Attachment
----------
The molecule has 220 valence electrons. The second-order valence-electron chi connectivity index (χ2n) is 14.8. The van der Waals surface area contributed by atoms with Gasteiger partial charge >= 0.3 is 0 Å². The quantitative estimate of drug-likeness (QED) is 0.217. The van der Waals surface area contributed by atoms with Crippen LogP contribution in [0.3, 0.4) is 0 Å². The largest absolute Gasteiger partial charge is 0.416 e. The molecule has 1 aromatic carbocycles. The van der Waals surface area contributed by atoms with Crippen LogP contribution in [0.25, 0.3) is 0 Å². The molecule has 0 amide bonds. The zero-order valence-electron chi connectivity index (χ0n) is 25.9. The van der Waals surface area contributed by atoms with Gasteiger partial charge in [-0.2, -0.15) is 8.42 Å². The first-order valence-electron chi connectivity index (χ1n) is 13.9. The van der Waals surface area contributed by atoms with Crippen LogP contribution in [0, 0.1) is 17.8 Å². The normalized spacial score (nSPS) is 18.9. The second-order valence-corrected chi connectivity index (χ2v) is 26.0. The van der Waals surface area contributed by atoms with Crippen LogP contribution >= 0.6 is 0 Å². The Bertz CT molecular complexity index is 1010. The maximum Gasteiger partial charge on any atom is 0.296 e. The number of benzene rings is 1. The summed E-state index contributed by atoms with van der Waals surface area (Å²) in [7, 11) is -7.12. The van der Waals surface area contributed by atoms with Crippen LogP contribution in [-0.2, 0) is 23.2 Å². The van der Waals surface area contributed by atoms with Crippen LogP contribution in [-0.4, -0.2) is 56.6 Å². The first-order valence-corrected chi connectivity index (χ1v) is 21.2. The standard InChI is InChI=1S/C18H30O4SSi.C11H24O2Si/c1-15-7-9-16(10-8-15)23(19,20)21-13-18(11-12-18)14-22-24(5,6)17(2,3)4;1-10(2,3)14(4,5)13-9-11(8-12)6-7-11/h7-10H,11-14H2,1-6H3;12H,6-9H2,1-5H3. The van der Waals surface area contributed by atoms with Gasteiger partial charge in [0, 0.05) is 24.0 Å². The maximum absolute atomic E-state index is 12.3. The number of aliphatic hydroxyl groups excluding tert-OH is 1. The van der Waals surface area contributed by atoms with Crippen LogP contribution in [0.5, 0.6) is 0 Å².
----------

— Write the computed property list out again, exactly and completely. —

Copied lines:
The molecule has 220 valence electrons. The second-order valence-electron chi connectivity index (χ2n) is 14.8. The van der Waals surface area contributed by atoms with Gasteiger partial charge >= 0.3 is 0 Å². The quantitative estimate of drug-likeness (QED) is 0.217. The van der Waals surface area contributed by atoms with Crippen LogP contribution in [0.3, 0.4) is 0 Å². The largest absolute Gasteiger partial charge is 0.416 e. The molecule has 1 aromatic carbocycles. The van der Waals surface area contributed by atoms with Crippen LogP contribution in [0.25, 0.3) is 0 Å². The molecule has 0 amide bonds. The zero-order valence-electron chi connectivity index (χ0n) is 25.9. The van der Waals surface area contributed by atoms with Gasteiger partial charge in [-0.2, -0.15) is 8.42 Å². The first-order valence-electron chi connectivity index (χ1n) is 13.9. The van der Waals surface area contributed by atoms with Crippen LogP contribution in [0, 0.1) is 17.8 Å². The normalized spacial score (nSPS) is 18.9. The second-order valence-corrected chi connectivity index (χ2v) is 26.0. The van der Waals surface area contributed by atoms with Crippen LogP contribution >= 0.6 is 0 Å². The Bertz CT molecular complexity index is 1010. The maximum Gasteiger partial charge on any atom is 0.296 e. The number of benzene rings is 1. The summed E-state index contributed by atoms with van der Waals surface area (Å²) in [7, 11) is -7.12. The van der Waals surface area contributed by atoms with Crippen LogP contribution in [-0.2, 0) is 23.2 Å². The van der Waals surface area contributed by atoms with Crippen LogP contribution in [-0.4, -0.2) is 56.6 Å². The first-order valence-corrected chi connectivity index (χ1v) is 21.2. The standard InChI is InChI=1S/C18H30O4SSi.C11H24O2Si/c1-15-7-9-16(10-8-15)23(19,20)21-13-18(11-12-18)14-22-24(5,6)17(2,3)4;1-10(2,3)14(4,5)13-9-11(8-12)6-7-11/h7-10H,11-14H2,1-6H3;12H,6-9H2,1-5H3. The van der Waals surface area contributed by atoms with Gasteiger partial charge in [0, 0.05) is 24.0 Å². The maximum absolute atomic E-state index is 12.3. The number of aliphatic hydroxyl groups excluding tert-OH is 1. The van der Waals surface area contributed by atoms with Crippen LogP contribution in [0.5, 0.6) is 0 Å².